Special Reports

Where Are They Now?
Pianist Tamara Stefanovich

June 5, 2018 | By Janelle Gelfand

New Artist of the Month: March 2010

Tamara Stefanovich posted a photo of Stockhausen’s complex score of Klavierstück X on Twitter, commenting, “I strongly believe we are the only couple practicing #stockhausen#klavierstück x at the same time at home. If there is any other out there, let’s meet and start a group.”

It’s doubtful that many others could tackle the complexities of the avant-garde Stockhausen with the fearless verve and wit of this Belgrade-born pianist. Her duo-piano partner—and her partner off the stage, as well—is French pianist Pierre-Laurent Aimard. Their discography includes the Grammy-nominated recording of Bartók’s Concerto for Two Pianos, Percussion and Orchestra with Pierre Boulez and the London Symphony Orchestra for Deutsche Grammophon.

Her MA profile described her New York recital debut in 2010 as a dazzling survey of Bartók, Carter, Ligeti, and Rachmaninoff. Her solo repertoire continues to be a tantalizing mix, ranging from Brahms’s Piano Concerto No. 1 and Gershwin’s Piano Concerto in F this season, to Hans Abrahamsen’s Concerto for Left Hand for the London Sinfonietta’s 50th birthday.

Stefanovich, who has worked closely with a number of living composers, marked Boulez’s 90th birthday in 2015 with an extensive American recital tour. In her all-Boulez joint recital with Aimard in Zankel Hall, she performed the French composer/conductor’s treacherously difficult Sonata No. 2. Writing in the New York Times, Anthony Tommasini described her performance of the final fast movement as “a staggeringly brilliant, especially the frenzied, explosive climax.”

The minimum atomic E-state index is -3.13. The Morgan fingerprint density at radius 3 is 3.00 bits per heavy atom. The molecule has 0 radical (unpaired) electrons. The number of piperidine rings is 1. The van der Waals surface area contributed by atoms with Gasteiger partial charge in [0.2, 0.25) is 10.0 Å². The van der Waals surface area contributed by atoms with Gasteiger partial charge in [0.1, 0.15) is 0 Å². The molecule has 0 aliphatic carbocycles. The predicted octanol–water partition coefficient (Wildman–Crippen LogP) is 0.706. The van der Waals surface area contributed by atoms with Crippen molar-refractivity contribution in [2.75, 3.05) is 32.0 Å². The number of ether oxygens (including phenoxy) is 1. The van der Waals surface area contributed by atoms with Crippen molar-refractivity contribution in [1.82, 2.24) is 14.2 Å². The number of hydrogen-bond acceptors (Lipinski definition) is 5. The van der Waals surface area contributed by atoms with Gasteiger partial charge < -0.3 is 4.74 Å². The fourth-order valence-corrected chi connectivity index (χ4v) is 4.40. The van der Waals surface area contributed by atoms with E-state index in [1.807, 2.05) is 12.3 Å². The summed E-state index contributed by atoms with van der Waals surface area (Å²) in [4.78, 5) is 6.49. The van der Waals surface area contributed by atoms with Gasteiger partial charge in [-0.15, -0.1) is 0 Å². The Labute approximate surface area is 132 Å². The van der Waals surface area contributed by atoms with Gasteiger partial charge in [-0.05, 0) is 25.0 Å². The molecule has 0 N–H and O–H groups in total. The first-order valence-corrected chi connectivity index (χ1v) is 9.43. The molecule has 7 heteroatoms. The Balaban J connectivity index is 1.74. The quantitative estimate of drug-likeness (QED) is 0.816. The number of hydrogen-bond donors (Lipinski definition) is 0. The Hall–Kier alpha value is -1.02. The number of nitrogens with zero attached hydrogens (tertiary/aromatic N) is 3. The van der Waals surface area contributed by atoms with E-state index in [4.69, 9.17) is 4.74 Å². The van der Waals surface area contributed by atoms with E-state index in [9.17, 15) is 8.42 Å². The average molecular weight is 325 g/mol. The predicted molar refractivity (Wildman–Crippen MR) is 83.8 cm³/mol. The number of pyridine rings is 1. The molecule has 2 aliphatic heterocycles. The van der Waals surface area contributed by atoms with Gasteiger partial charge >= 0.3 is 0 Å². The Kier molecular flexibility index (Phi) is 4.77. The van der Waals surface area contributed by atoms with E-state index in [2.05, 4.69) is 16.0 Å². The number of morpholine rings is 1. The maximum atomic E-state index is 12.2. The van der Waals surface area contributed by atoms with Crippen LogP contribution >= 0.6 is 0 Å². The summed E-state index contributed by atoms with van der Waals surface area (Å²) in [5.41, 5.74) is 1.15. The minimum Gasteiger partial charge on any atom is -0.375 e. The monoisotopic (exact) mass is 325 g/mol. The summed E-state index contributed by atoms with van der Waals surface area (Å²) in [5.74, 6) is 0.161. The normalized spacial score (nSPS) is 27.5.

As her discography continues to grow, she’s also expanding the catalog of new music for piano. It’s being noticed. Her recording of György Kurtág’s “Complete Works for Ensemble and Choir”—a definitive survey that includes his mini piano concerto, ...quasi una fantasia, as well as his Double Concerto—received a 2018 Grammy nomination for Best Classical Compendium. And recently, her live recording of Salvatore Sciarrino’s Un’immagine di arpocrate for piano and orchestra with choir won a German Record Critics Award. (Photo: Marco Borggreve)

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